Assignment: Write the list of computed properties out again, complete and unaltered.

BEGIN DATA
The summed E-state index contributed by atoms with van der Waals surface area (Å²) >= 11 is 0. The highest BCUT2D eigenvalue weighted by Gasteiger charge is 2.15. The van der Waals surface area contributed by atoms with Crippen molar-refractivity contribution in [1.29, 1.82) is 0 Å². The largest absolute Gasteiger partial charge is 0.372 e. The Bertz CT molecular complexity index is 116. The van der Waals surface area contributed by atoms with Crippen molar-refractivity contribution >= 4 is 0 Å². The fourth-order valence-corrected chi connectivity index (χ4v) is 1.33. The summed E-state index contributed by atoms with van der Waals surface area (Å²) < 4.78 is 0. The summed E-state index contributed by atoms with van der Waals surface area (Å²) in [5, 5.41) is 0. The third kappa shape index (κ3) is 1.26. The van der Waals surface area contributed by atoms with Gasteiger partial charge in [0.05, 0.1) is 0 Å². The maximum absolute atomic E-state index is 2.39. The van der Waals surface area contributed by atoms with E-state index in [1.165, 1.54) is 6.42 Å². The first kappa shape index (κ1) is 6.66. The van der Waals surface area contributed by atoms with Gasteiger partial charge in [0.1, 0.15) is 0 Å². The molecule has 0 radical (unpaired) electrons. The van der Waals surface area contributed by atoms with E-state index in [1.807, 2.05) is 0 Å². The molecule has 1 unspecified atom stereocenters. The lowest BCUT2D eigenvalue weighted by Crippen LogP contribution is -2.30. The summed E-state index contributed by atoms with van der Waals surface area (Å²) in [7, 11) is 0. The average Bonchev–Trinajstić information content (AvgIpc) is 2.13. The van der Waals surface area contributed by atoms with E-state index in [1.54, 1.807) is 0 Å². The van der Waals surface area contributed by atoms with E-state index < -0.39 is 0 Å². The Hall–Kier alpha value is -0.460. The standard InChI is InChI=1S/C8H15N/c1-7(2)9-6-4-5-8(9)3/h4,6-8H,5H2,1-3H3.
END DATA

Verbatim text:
The summed E-state index contributed by atoms with van der Waals surface area (Å²) >= 11 is 0. The highest BCUT2D eigenvalue weighted by Gasteiger charge is 2.15. The van der Waals surface area contributed by atoms with Crippen molar-refractivity contribution in [1.29, 1.82) is 0 Å². The largest absolute Gasteiger partial charge is 0.372 e. The Bertz CT molecular complexity index is 116. The van der Waals surface area contributed by atoms with Crippen molar-refractivity contribution >= 4 is 0 Å². The fourth-order valence-corrected chi connectivity index (χ4v) is 1.33. The summed E-state index contributed by atoms with van der Waals surface area (Å²) < 4.78 is 0. The summed E-state index contributed by atoms with van der Waals surface area (Å²) in [5, 5.41) is 0. The third kappa shape index (κ3) is 1.26. The van der Waals surface area contributed by atoms with Gasteiger partial charge in [0.05, 0.1) is 0 Å². The maximum absolute atomic E-state index is 2.39. The van der Waals surface area contributed by atoms with E-state index in [1.165, 1.54) is 6.42 Å². The first kappa shape index (κ1) is 6.66. The van der Waals surface area contributed by atoms with Gasteiger partial charge in [0.1, 0.15) is 0 Å². The molecule has 0 radical (unpaired) electrons. The van der Waals surface area contributed by atoms with E-state index in [1.807, 2.05) is 0 Å². The molecule has 1 unspecified atom stereocenters. The lowest BCUT2D eigenvalue weighted by Crippen LogP contribution is -2.30. The summed E-state index contributed by atoms with van der Waals surface area (Å²) in [7, 11) is 0. The average Bonchev–Trinajstić information content (AvgIpc) is 2.13. The van der Waals surface area contributed by atoms with E-state index in [1.54, 1.807) is 0 Å². The van der Waals surface area contributed by atoms with E-state index < -0.39 is 0 Å². The Hall–Kier alpha value is -0.460. The standard InChI is InChI=1S/C8H15N/c1-7(2)9-6-4-5-8(9)3/h4,6-8H,5H2,1-3H3.